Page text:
I make fast friends with four women who are here for a bachelorette party, the bride overwhelmed with good vibes and prosecco. This year, for her 30th, she rented a party bus. Inside? $100 worth of Taco Bell that her fiancee was worried might not be consumed.

"But little did he know," she shouts in the hot tub where we're "cooling off" after a long day of 108-degree sunning, "we ate it all!"

A bachelorette party and a birthday! We're really living it up (but also staying hydrated.)Mark Shrayber

Others whoop it up at the twist, but we all get it. Though there's no essay contest, I don't mind telling you that when my first boyfriend dumped me 14 years ago, I stuffed my face with chalupas. When I lost a job I really loved four years ago, I once ordered so much Taco Bell that the delivery app of my choice informed me I'd exceeded the maximum number of items they could comfortably fill in one order. We get it — though none of us can truly explain it.

There are, if you look at the The Bell from a literary perspective, many other writers who deserve this experience more than me. They could talk about the blue of the pool. Or the insouciance of youth. Draw parallels between marketing stunts such as this and the end-stage capitalism. Or envision a "Demolition Man" future where Taco Bell is fine dining and none of us know how to use the three shells in the bathroom to get ourselves clean.

And I wish these writers could be here to paint you these landscapes, but what you've got is me, a literal Taco Bell super-fan, and what I'm doing is eating and getting sunburned and taking a synchronized swimming class with the Aqualillies, who refer to themselves as "the world's most glamorous water ballet entertainment," but have very little idea of what to do with 10 eager recruits who can't stay afloat or on beat.


G-L-A-M-O-R-O-U-S!!Photo courtesy of Taco Bell.

"It's okay," one of the instructors comforts me just before the Tacolilies (the name of our "team") are invited to perform our watery version of "Senorita" — which was supposed to be two minutes long, then 1:15, and has now been judiciously cut down, due to talent, to about 45 seconds — in the bigger pool. "We regularly teach five-year-olds. And you're doing much better."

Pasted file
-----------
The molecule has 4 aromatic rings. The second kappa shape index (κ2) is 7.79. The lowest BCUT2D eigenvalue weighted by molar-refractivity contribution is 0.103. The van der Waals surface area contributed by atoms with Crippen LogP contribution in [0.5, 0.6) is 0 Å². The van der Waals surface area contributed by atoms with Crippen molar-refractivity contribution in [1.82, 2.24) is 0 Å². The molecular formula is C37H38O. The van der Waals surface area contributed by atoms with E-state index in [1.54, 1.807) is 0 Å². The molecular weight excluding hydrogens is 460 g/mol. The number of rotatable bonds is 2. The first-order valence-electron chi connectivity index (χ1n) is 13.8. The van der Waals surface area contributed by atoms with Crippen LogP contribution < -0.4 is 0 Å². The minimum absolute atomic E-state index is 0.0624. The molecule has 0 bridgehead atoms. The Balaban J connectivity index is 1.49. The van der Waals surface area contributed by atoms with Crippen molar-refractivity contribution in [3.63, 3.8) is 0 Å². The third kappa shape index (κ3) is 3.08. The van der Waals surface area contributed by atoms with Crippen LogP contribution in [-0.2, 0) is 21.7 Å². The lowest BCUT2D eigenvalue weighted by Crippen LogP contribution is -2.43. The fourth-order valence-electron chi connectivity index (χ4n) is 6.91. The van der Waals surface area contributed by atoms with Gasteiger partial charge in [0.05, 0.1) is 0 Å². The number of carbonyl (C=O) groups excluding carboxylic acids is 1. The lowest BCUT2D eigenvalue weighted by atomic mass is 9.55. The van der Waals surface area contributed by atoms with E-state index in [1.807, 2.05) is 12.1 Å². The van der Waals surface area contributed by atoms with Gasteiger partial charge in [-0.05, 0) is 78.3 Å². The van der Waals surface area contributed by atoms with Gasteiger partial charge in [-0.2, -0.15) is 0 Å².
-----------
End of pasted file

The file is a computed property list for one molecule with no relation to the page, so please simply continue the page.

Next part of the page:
Usually, I would take offense at such blatant reads, but today I'm unbothered. I'll continue to be so right until I get home and discover that I've left all my electronics on United Flight 5223 (if anyone wants to get them back to me). And even then, I rage at myself for all of five seconds before checking that I've still got what's important: A certificate that says I did not drown while doing water ballet.

It's still there. As is my phone, which is blowing up with messages from people who took pictures of me in what Taco Bell calls its "power suit," and which is best described as "cult outfit, but kinda make it fashion." I bought my husband one, too, and I look forward to the argument we're going to have about holiday cards later.

This is "Live Mas."

I've never been so happy to match with someone else in my life. MaMark Shrayber

Or maybe it's the moment another stranger tells me that we'll be friends forever. Such friendships are forged quickly when you've got less than 24 hours to make lifelong connections and I'm pleased to get the full experience.

"We may never meet again," he says while we're swimming, "but we'll always have this time together."

Then we establish that he lives just across the park from me in San Francisco.

"Aw, man," he says, floating away to take pictures of the people he came with, "I've got lots of close friends I never see because they live across that damn park."

But the sentiment holds.

We Live Mas it on.